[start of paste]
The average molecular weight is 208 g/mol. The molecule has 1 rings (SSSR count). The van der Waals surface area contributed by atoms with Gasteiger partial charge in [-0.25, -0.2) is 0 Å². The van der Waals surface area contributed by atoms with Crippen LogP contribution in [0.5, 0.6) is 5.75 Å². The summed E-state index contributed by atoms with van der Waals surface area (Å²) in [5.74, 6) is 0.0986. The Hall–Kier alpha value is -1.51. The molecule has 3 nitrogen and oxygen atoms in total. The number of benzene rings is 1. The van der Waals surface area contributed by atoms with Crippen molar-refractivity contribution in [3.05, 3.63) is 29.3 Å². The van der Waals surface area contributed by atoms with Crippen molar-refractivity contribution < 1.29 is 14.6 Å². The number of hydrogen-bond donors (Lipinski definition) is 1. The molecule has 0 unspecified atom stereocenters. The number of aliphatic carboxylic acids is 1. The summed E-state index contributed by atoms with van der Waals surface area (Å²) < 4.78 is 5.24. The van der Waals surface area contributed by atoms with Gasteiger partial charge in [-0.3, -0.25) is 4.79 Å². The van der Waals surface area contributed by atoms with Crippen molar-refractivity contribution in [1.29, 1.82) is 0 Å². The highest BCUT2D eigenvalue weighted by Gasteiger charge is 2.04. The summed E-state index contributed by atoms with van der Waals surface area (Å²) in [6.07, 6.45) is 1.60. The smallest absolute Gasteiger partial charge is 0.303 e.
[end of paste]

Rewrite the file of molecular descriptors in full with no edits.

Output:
The average molecular weight is 208 g/mol. The molecule has 1 rings (SSSR count). The van der Waals surface area contributed by atoms with Gasteiger partial charge in [-0.25, -0.2) is 0 Å². The van der Waals surface area contributed by atoms with Crippen LogP contribution in [0.5, 0.6) is 5.75 Å². The summed E-state index contributed by atoms with van der Waals surface area (Å²) in [5.74, 6) is 0.0986. The Hall–Kier alpha value is -1.51. The molecule has 3 nitrogen and oxygen atoms in total. The number of benzene rings is 1. The van der Waals surface area contributed by atoms with Crippen molar-refractivity contribution in [3.05, 3.63) is 29.3 Å². The van der Waals surface area contributed by atoms with Crippen molar-refractivity contribution < 1.29 is 14.6 Å². The number of hydrogen-bond donors (Lipinski definition) is 1. The molecule has 0 unspecified atom stereocenters. The number of aliphatic carboxylic acids is 1. The summed E-state index contributed by atoms with van der Waals surface area (Å²) < 4.78 is 5.24. The van der Waals surface area contributed by atoms with Gasteiger partial charge in [-0.3, -0.25) is 4.79 Å². The van der Waals surface area contributed by atoms with Crippen molar-refractivity contribution in [1.29, 1.82) is 0 Å². The highest BCUT2D eigenvalue weighted by Gasteiger charge is 2.04. The summed E-state index contributed by atoms with van der Waals surface area (Å²) in [6.07, 6.45) is 1.60. The smallest absolute Gasteiger partial charge is 0.303 e.